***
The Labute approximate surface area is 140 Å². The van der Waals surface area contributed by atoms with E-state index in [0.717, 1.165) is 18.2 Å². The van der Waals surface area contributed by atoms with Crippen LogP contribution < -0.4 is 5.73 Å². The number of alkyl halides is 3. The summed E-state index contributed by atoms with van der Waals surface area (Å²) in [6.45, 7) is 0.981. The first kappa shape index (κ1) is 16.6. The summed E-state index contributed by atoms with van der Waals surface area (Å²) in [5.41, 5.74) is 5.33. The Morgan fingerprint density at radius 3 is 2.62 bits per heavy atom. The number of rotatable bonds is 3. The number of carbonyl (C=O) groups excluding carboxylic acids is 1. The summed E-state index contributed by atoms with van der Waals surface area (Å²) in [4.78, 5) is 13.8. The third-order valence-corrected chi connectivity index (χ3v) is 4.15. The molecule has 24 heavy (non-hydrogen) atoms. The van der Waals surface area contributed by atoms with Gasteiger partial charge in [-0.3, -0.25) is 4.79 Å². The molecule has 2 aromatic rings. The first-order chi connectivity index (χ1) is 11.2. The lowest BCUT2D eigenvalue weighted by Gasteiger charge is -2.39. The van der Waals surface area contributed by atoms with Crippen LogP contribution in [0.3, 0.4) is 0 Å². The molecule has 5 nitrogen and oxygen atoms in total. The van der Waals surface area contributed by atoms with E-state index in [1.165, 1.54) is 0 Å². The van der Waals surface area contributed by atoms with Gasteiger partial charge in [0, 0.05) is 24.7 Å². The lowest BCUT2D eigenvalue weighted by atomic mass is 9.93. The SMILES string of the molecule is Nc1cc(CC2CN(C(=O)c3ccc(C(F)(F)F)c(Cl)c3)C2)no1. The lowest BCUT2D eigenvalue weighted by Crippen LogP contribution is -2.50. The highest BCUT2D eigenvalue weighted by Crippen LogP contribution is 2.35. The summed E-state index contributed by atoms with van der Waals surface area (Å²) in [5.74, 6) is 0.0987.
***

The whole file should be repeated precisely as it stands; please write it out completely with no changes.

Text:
The Labute approximate surface area is 140 Å². The van der Waals surface area contributed by atoms with E-state index in [0.717, 1.165) is 18.2 Å². The van der Waals surface area contributed by atoms with Crippen LogP contribution < -0.4 is 5.73 Å². The number of alkyl halides is 3. The summed E-state index contributed by atoms with van der Waals surface area (Å²) in [6.45, 7) is 0.981. The first kappa shape index (κ1) is 16.6. The summed E-state index contributed by atoms with van der Waals surface area (Å²) in [5.41, 5.74) is 5.33. The Morgan fingerprint density at radius 3 is 2.62 bits per heavy atom. The number of rotatable bonds is 3. The number of carbonyl (C=O) groups excluding carboxylic acids is 1. The summed E-state index contributed by atoms with van der Waals surface area (Å²) in [4.78, 5) is 13.8. The third-order valence-corrected chi connectivity index (χ3v) is 4.15. The molecule has 24 heavy (non-hydrogen) atoms. The van der Waals surface area contributed by atoms with Gasteiger partial charge in [-0.3, -0.25) is 4.79 Å². The molecule has 2 aromatic rings. The first-order chi connectivity index (χ1) is 11.2. The lowest BCUT2D eigenvalue weighted by Gasteiger charge is -2.39. The van der Waals surface area contributed by atoms with Crippen LogP contribution in [0.3, 0.4) is 0 Å². The molecule has 5 nitrogen and oxygen atoms in total. The van der Waals surface area contributed by atoms with E-state index in [1.165, 1.54) is 0 Å². The van der Waals surface area contributed by atoms with Gasteiger partial charge in [0, 0.05) is 24.7 Å². The lowest BCUT2D eigenvalue weighted by atomic mass is 9.93. The SMILES string of the molecule is Nc1cc(CC2CN(C(=O)c3ccc(C(F)(F)F)c(Cl)c3)C2)no1. The lowest BCUT2D eigenvalue weighted by Crippen LogP contribution is -2.50. The highest BCUT2D eigenvalue weighted by Crippen LogP contribution is 2.35. The summed E-state index contributed by atoms with van der Waals surface area (Å²) in [5.74, 6) is 0.0987.